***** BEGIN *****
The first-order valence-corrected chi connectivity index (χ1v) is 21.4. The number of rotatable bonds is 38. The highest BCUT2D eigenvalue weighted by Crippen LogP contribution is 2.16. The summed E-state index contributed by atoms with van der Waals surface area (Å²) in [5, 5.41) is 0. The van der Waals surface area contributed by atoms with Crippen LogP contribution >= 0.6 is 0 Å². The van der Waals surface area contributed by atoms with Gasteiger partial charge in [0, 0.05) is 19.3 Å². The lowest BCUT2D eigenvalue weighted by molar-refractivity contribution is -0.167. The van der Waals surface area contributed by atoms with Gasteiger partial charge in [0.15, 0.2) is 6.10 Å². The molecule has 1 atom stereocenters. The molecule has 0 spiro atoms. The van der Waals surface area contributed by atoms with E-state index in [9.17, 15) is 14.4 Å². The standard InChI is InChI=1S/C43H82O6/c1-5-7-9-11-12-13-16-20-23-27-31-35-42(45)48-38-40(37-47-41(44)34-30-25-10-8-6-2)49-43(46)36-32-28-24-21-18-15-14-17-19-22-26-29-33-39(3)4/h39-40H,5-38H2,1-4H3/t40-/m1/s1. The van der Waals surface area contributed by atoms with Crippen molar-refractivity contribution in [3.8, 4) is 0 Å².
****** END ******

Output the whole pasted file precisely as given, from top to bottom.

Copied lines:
The first-order valence-corrected chi connectivity index (χ1v) is 21.4. The number of rotatable bonds is 38. The highest BCUT2D eigenvalue weighted by Crippen LogP contribution is 2.16. The summed E-state index contributed by atoms with van der Waals surface area (Å²) in [5, 5.41) is 0. The van der Waals surface area contributed by atoms with Crippen LogP contribution >= 0.6 is 0 Å². The van der Waals surface area contributed by atoms with Gasteiger partial charge in [0, 0.05) is 19.3 Å². The lowest BCUT2D eigenvalue weighted by molar-refractivity contribution is -0.167. The van der Waals surface area contributed by atoms with Gasteiger partial charge in [0.15, 0.2) is 6.10 Å². The molecule has 1 atom stereocenters. The molecule has 0 spiro atoms. The van der Waals surface area contributed by atoms with E-state index in [9.17, 15) is 14.4 Å². The standard InChI is InChI=1S/C43H82O6/c1-5-7-9-11-12-13-16-20-23-27-31-35-42(45)48-38-40(37-47-41(44)34-30-25-10-8-6-2)49-43(46)36-32-28-24-21-18-15-14-17-19-22-26-29-33-39(3)4/h39-40H,5-38H2,1-4H3/t40-/m1/s1. The van der Waals surface area contributed by atoms with Crippen molar-refractivity contribution in [3.8, 4) is 0 Å².